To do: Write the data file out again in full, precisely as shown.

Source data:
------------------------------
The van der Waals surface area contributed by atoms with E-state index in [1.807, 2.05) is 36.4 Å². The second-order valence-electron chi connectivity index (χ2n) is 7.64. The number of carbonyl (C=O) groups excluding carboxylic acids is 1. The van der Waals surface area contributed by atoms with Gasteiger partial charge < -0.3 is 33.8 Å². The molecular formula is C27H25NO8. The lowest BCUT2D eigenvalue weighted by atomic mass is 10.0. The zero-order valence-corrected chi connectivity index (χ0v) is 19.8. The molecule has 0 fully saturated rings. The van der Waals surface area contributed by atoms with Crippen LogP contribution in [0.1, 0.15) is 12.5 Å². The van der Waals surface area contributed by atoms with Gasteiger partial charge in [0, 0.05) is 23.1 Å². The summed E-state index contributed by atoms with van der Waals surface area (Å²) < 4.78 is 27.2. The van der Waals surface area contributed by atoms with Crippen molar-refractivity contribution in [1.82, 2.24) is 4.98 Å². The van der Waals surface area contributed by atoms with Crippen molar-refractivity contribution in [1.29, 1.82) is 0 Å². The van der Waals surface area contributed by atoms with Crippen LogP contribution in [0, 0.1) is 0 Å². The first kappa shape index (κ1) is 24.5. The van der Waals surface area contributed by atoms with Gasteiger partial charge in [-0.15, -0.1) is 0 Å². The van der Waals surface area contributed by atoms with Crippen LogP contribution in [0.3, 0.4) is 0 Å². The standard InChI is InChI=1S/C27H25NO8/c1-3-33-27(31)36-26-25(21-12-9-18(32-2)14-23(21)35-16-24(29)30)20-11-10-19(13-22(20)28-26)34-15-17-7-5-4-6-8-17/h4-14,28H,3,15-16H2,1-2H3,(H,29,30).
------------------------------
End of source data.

The van der Waals surface area contributed by atoms with E-state index in [1.807, 2.05) is 36.4 Å². The second-order valence-electron chi connectivity index (χ2n) is 7.64. The number of carbonyl (C=O) groups excluding carboxylic acids is 1. The van der Waals surface area contributed by atoms with Gasteiger partial charge < -0.3 is 33.8 Å². The molecular formula is C27H25NO8. The lowest BCUT2D eigenvalue weighted by atomic mass is 10.0. The zero-order valence-corrected chi connectivity index (χ0v) is 19.8. The molecule has 0 fully saturated rings. The van der Waals surface area contributed by atoms with Crippen LogP contribution in [0.1, 0.15) is 12.5 Å². The van der Waals surface area contributed by atoms with Gasteiger partial charge in [0, 0.05) is 23.1 Å². The summed E-state index contributed by atoms with van der Waals surface area (Å²) < 4.78 is 27.2. The van der Waals surface area contributed by atoms with Crippen molar-refractivity contribution in [1.82, 2.24) is 4.98 Å². The van der Waals surface area contributed by atoms with Crippen molar-refractivity contribution in [1.29, 1.82) is 0 Å². The van der Waals surface area contributed by atoms with Crippen LogP contribution in [0, 0.1) is 0 Å². The first kappa shape index (κ1) is 24.5. The van der Waals surface area contributed by atoms with Gasteiger partial charge in [-0.15, -0.1) is 0 Å². The van der Waals surface area contributed by atoms with Crippen LogP contribution in [0.3, 0.4) is 0 Å². The standard InChI is InChI=1S/C27H25NO8/c1-3-33-27(31)36-26-25(21-12-9-18(32-2)14-23(21)35-16-24(29)30)20-11-10-19(13-22(20)28-26)34-15-17-7-5-4-6-8-17/h4-14,28H,3,15-16H2,1-2H3,(H,29,30).